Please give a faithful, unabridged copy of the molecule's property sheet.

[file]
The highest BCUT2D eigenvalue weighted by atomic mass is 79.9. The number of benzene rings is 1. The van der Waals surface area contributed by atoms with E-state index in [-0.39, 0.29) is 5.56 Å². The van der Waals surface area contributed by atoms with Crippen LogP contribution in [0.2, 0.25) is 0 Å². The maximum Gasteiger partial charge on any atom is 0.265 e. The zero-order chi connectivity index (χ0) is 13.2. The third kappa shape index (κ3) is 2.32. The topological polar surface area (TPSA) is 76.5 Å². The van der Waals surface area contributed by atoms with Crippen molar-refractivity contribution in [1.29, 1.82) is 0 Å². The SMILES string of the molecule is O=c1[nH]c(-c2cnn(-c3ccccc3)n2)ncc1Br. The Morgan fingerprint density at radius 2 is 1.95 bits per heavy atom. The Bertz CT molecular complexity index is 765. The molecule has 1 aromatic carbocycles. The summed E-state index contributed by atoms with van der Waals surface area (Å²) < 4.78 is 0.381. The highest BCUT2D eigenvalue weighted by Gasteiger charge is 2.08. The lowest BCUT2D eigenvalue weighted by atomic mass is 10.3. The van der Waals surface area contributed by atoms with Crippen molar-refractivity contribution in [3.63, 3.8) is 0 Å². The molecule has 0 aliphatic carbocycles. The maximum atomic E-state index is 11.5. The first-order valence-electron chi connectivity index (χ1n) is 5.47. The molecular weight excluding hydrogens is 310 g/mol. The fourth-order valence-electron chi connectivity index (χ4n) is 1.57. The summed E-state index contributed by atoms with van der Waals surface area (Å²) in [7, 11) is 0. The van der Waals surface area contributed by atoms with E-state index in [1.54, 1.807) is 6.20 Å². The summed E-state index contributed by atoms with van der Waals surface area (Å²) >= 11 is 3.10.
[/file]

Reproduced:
The highest BCUT2D eigenvalue weighted by atomic mass is 79.9. The number of benzene rings is 1. The van der Waals surface area contributed by atoms with E-state index in [-0.39, 0.29) is 5.56 Å². The van der Waals surface area contributed by atoms with Crippen LogP contribution in [0.2, 0.25) is 0 Å². The maximum Gasteiger partial charge on any atom is 0.265 e. The zero-order chi connectivity index (χ0) is 13.2. The third kappa shape index (κ3) is 2.32. The topological polar surface area (TPSA) is 76.5 Å². The van der Waals surface area contributed by atoms with Crippen molar-refractivity contribution in [1.29, 1.82) is 0 Å². The SMILES string of the molecule is O=c1[nH]c(-c2cnn(-c3ccccc3)n2)ncc1Br. The Morgan fingerprint density at radius 2 is 1.95 bits per heavy atom. The Bertz CT molecular complexity index is 765. The molecule has 1 aromatic carbocycles. The summed E-state index contributed by atoms with van der Waals surface area (Å²) < 4.78 is 0.381. The highest BCUT2D eigenvalue weighted by Gasteiger charge is 2.08. The lowest BCUT2D eigenvalue weighted by atomic mass is 10.3. The van der Waals surface area contributed by atoms with Crippen molar-refractivity contribution in [3.63, 3.8) is 0 Å². The molecule has 0 aliphatic carbocycles. The maximum atomic E-state index is 11.5. The first-order valence-electron chi connectivity index (χ1n) is 5.47. The molecular weight excluding hydrogens is 310 g/mol. The fourth-order valence-electron chi connectivity index (χ4n) is 1.57. The summed E-state index contributed by atoms with van der Waals surface area (Å²) in [7, 11) is 0. The van der Waals surface area contributed by atoms with E-state index in [1.54, 1.807) is 6.20 Å². The summed E-state index contributed by atoms with van der Waals surface area (Å²) >= 11 is 3.10.